Table: Pros and Cons of e-Mail Marketing

“If you’re a young adult male and you get an offer for pantyhose, chances are that you’re going to dislike that the person sent it to you. The ability to do sophisticated database targeting is good for us, for consumers and for advertisers,” says Geoff
Ossias, vice president of corporate relations for online rewards program MyPoints.com Inc.
(www.mypoints.com/company).

With an eye toward growing its customer base through targeted marketing, TALK.com
(www.talk.com), an ICP selling online, entered in June into an agreement with Quintel Communications, Inc. Direct marketer Quintel maintains an online database of 7 million opt-in consumers, which the
company compiled using lists from its Quintel Network.

The network is a marketing alliance of vending partners such as MultiBuyer.com
(www.multibuyer.com), skymall.com (www.skymall.com) and mortgage.com
(www.mortage.com). Quintel will use proprietary software to slice and dice extensive customer profiles and buying behaviors, to arrive at a condensed list of likely candidates for TALK.com offers.

It’s worked effectively in the past, according to Josh Gillon, Quintel’s chief investment officer.

“Quintel’s been in the direct marketing industry since the early ’90s, and we’ve delivered millions of customers to telecom companies over the years using targeting,” Gillon says.

Cybermarketing has the extra benefit of better tracking the response behavior. An
e-marketer can record to what extent recipients responded to an e-mail: whether messages were opened, what links were clicked and if and for how long the customers surfed the website after click-through. Moreover, that behavior can be linked back to the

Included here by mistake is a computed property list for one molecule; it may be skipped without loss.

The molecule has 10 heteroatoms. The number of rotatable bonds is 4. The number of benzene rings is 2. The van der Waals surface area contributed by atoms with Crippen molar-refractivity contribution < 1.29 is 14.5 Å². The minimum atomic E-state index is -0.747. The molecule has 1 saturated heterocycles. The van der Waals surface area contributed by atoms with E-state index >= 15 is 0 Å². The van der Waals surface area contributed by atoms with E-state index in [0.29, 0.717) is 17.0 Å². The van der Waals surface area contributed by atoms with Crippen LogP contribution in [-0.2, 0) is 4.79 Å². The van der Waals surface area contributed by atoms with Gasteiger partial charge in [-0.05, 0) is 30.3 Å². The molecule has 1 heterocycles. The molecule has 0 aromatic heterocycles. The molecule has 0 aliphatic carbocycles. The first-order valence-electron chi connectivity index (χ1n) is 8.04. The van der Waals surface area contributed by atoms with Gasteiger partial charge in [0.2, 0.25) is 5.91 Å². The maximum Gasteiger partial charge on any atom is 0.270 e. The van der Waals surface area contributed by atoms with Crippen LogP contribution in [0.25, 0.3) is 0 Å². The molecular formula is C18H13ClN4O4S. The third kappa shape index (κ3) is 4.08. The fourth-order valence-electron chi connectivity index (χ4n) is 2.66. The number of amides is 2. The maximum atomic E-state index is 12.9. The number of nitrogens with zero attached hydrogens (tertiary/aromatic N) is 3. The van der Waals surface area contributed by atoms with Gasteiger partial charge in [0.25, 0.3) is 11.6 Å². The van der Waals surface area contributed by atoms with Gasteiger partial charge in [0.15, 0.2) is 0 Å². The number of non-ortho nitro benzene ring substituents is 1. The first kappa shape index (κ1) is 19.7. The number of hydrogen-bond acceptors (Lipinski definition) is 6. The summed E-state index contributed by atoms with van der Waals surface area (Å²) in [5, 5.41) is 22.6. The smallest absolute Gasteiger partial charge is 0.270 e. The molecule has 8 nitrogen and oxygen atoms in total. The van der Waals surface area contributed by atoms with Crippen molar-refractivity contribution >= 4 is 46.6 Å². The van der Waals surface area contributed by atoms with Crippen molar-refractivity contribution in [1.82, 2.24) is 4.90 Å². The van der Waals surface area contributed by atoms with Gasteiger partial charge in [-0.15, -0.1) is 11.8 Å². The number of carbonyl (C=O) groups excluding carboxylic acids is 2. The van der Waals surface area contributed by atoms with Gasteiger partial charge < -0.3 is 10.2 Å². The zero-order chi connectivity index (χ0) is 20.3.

personal profile.

Attention-Getters

As targeted e-mails become the norm, differentiating your message from a pack of similar e-mails can prove to be a hurdle. But even a targeted message from a catalog retailer may not make the cut against dozens of messages from coworkers, family or the stockbroker.

To break through the clutter, marketers are turning to a variety of applications–from event-triggered messages and rewards programs to newsletters and viral marketing. An example is Digital Impact’s E-mail Exchange, a cooperative marketing campaign that leverages its client network. The company gives clients the opportunity to participate in a themed message, centering around events such as graduation or the beginning of baseball season. Several vendors will come together to include an offer in the message, which will be sent to the combined lists of all participants.

The company also uses viral and reward marketing to move a step beyond ongoing customer relationships.

“Once people have started a regular e-marketing communication with their
customers, they start looking to acquire new customers,” says Frank. With the “Forward to a Friend” tactic, Digital Impact partnered with other online promotions companies to offer incentives to customers that pass the message on, such as passing it on to 10 friends earns the user a free gift.


Illustration: MyPoints.com and Sprint have an exclusive marketing
relationship

Another example is at MyPoints.com, where the average click-through rate is between 15 percent and 25 percent, MyPoints.com is looking to create transactions with its rewards approach. The company has consumers that have signed up to earn MyPoints. Advertisers are given the tools to reach those customers with targeted e-mail and web-based offers for earning points through purchasing and surfing behavior. Consumers can redeem their MyPoints for gift certificates and travel rewards. Currently, the company has nearly 9 million customers and expects that number to grow to 16 million with the acquisition of Cybergold.com, a cash reward program that functions similarly.

MyPoints.com also has an exclusive relationship with Sprint Corp.
(www.sprint.com). Members can earn 1,000 MyPoints for switching their long-distance service.

In addition, Sprint is one of the most popular rewards providers, letting members redeem MyPoints for phone cards. The relationship works well, says
Ossias. “It’s difficult to get people to actually buy things if you have nothing to differentiate your message, other than just to say that it’s targeted. And that’s where we believe that the rewards programs come into play. It gives us a
competitive edge.”

Tara Seals is agent channel editor for PHONE+ magazine.